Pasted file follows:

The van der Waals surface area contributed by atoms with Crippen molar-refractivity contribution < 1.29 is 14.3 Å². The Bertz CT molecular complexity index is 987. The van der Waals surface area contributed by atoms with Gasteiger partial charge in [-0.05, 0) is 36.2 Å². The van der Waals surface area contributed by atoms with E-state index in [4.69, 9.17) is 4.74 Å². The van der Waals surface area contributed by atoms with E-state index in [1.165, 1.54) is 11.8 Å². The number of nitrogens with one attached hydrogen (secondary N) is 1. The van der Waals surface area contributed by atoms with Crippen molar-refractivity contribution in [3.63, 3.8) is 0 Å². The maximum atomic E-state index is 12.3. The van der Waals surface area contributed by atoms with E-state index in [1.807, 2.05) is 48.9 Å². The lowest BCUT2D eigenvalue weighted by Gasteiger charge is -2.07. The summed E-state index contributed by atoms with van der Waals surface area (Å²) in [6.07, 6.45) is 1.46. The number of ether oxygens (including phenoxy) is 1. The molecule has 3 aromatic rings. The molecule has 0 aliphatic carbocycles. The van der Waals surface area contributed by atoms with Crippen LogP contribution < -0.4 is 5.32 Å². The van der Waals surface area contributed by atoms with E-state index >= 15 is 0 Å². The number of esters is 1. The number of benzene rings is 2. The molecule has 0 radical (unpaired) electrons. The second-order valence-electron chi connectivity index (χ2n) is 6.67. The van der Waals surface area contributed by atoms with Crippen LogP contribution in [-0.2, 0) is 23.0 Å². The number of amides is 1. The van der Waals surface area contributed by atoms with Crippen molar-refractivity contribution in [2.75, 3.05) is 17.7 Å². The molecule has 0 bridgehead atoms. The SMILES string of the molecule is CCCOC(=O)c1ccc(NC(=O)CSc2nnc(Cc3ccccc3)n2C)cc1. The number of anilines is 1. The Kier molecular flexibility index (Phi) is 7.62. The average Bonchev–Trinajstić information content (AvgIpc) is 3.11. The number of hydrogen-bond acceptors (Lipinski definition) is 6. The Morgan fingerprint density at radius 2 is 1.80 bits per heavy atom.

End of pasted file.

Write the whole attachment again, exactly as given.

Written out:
The van der Waals surface area contributed by atoms with Crippen molar-refractivity contribution < 1.29 is 14.3 Å². The Bertz CT molecular complexity index is 987. The van der Waals surface area contributed by atoms with Gasteiger partial charge in [-0.05, 0) is 36.2 Å². The van der Waals surface area contributed by atoms with E-state index in [4.69, 9.17) is 4.74 Å². The van der Waals surface area contributed by atoms with E-state index in [1.165, 1.54) is 11.8 Å². The number of nitrogens with one attached hydrogen (secondary N) is 1. The van der Waals surface area contributed by atoms with Crippen molar-refractivity contribution in [3.63, 3.8) is 0 Å². The maximum atomic E-state index is 12.3. The van der Waals surface area contributed by atoms with E-state index in [1.807, 2.05) is 48.9 Å². The lowest BCUT2D eigenvalue weighted by Gasteiger charge is -2.07. The summed E-state index contributed by atoms with van der Waals surface area (Å²) in [6.07, 6.45) is 1.46. The number of ether oxygens (including phenoxy) is 1. The molecule has 3 aromatic rings. The molecule has 0 aliphatic carbocycles. The van der Waals surface area contributed by atoms with Crippen LogP contribution < -0.4 is 5.32 Å². The van der Waals surface area contributed by atoms with E-state index >= 15 is 0 Å². The number of esters is 1. The number of benzene rings is 2. The molecule has 0 radical (unpaired) electrons. The second-order valence-electron chi connectivity index (χ2n) is 6.67. The van der Waals surface area contributed by atoms with Crippen LogP contribution in [-0.2, 0) is 23.0 Å². The number of amides is 1. The van der Waals surface area contributed by atoms with Crippen molar-refractivity contribution in [2.75, 3.05) is 17.7 Å². The molecule has 0 bridgehead atoms. The SMILES string of the molecule is CCCOC(=O)c1ccc(NC(=O)CSc2nnc(Cc3ccccc3)n2C)cc1. The number of anilines is 1. The Kier molecular flexibility index (Phi) is 7.62. The average Bonchev–Trinajstić information content (AvgIpc) is 3.11. The number of hydrogen-bond acceptors (Lipinski definition) is 6. The Morgan fingerprint density at radius 2 is 1.80 bits per heavy atom.